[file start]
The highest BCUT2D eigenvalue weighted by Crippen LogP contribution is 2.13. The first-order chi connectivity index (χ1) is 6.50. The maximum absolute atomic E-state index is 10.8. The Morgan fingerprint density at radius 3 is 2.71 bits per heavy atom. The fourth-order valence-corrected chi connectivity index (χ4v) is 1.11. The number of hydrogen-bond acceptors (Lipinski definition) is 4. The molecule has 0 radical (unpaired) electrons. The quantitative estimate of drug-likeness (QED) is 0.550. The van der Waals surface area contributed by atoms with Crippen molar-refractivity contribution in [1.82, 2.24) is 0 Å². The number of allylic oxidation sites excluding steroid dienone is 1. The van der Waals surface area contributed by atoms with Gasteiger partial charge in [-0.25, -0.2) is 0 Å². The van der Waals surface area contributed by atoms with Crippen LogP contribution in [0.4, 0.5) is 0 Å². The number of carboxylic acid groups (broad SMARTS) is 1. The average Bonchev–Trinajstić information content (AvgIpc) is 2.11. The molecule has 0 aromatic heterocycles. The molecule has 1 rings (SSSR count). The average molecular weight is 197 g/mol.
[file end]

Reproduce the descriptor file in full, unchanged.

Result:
The highest BCUT2D eigenvalue weighted by Crippen LogP contribution is 2.13. The first-order chi connectivity index (χ1) is 6.50. The maximum absolute atomic E-state index is 10.8. The Morgan fingerprint density at radius 3 is 2.71 bits per heavy atom. The fourth-order valence-corrected chi connectivity index (χ4v) is 1.11. The number of hydrogen-bond acceptors (Lipinski definition) is 4. The molecule has 0 radical (unpaired) electrons. The quantitative estimate of drug-likeness (QED) is 0.550. The van der Waals surface area contributed by atoms with Crippen molar-refractivity contribution in [1.82, 2.24) is 0 Å². The number of allylic oxidation sites excluding steroid dienone is 1. The van der Waals surface area contributed by atoms with Gasteiger partial charge in [-0.25, -0.2) is 0 Å². The van der Waals surface area contributed by atoms with Crippen LogP contribution in [0.4, 0.5) is 0 Å². The number of carboxylic acid groups (broad SMARTS) is 1. The average Bonchev–Trinajstić information content (AvgIpc) is 2.11. The molecule has 0 aromatic heterocycles. The molecule has 1 rings (SSSR count). The average molecular weight is 197 g/mol.